The Catholic and Protestant churches accepted the earth as the centre of the sixteenth century universe. When the church believed something, that was that. To go against the teachings of the church was to flirt with probable excommunication, invite certain persecution, and risk possible burning at the stake.20
Isaac Newton was the next man whose scientific studies lasted over a period of time. For over two centuries, his system was the last word possible in the science of nature. Although he would have denied it, it was based on the great mathematical physicists who had preceded him.21
Of himself, Isaac Newton, in Brewster’s Memoirs of Newton, volume 2, chapter 27, 1855, said, “I do not know what I may appear to the world; but to myself, I seem to have been only like a boy playing on the seashore, and diverting myself in now and then finding a smoother or prettier shell, than ordinary, whilst the great ocean of truth lay all undiscovered before me.”22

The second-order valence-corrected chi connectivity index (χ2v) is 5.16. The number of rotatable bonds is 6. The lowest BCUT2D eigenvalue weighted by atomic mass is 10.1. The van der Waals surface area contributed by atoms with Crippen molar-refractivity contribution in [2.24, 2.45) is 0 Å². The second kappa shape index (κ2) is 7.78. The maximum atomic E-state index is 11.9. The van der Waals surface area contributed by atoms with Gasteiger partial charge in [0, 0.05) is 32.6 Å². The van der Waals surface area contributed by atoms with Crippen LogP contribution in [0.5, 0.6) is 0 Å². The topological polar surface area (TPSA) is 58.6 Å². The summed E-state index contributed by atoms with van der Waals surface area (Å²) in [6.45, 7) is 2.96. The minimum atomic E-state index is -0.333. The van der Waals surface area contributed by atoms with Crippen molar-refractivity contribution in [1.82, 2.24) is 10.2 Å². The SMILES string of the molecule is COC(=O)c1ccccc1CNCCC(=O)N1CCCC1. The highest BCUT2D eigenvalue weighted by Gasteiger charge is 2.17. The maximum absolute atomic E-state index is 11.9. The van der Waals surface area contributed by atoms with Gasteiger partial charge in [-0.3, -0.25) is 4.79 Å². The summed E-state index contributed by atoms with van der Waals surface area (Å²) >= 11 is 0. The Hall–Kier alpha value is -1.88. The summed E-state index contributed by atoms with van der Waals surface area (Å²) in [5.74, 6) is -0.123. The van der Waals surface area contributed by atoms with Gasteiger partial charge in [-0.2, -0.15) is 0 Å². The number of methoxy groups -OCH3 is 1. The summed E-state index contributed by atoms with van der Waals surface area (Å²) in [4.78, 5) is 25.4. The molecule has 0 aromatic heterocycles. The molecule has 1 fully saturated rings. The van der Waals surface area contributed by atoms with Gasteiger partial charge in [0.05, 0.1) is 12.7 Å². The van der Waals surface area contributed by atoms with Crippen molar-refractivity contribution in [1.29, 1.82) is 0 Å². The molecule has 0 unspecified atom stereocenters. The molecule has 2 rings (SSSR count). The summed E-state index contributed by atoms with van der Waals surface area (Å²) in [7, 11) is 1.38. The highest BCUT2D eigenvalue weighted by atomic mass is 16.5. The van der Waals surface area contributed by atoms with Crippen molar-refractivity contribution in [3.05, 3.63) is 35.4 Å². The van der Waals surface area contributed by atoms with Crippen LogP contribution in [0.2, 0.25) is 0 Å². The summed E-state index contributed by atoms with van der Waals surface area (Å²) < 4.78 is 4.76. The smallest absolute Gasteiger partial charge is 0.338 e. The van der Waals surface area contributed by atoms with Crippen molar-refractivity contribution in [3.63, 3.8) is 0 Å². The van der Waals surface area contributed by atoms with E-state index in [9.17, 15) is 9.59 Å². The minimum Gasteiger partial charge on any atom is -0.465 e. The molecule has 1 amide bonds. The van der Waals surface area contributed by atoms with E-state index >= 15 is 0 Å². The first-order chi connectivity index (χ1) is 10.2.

It is no longer possible, as it once was, to conceive the principles of Newton as absolutes and his definition of the universe as final. The technical close of the Newtonian system came dramatically and suddenly with the development of relativity.23
Einstein’s Special Theory of Relativity carries the classical relativity of Newton forward another step.24 Toward the end of his life, Einstein wrote, “Newton, forgive me. You found the only way which, in your age, was just about possible for a man of highest thought and creative power.”25
I have spent considerable space describing the advancements in science and the church’s attitudes to the discovery of new truths. These illustrations are useful in drawing parallels to contemporary ideas toward truth in religious matters.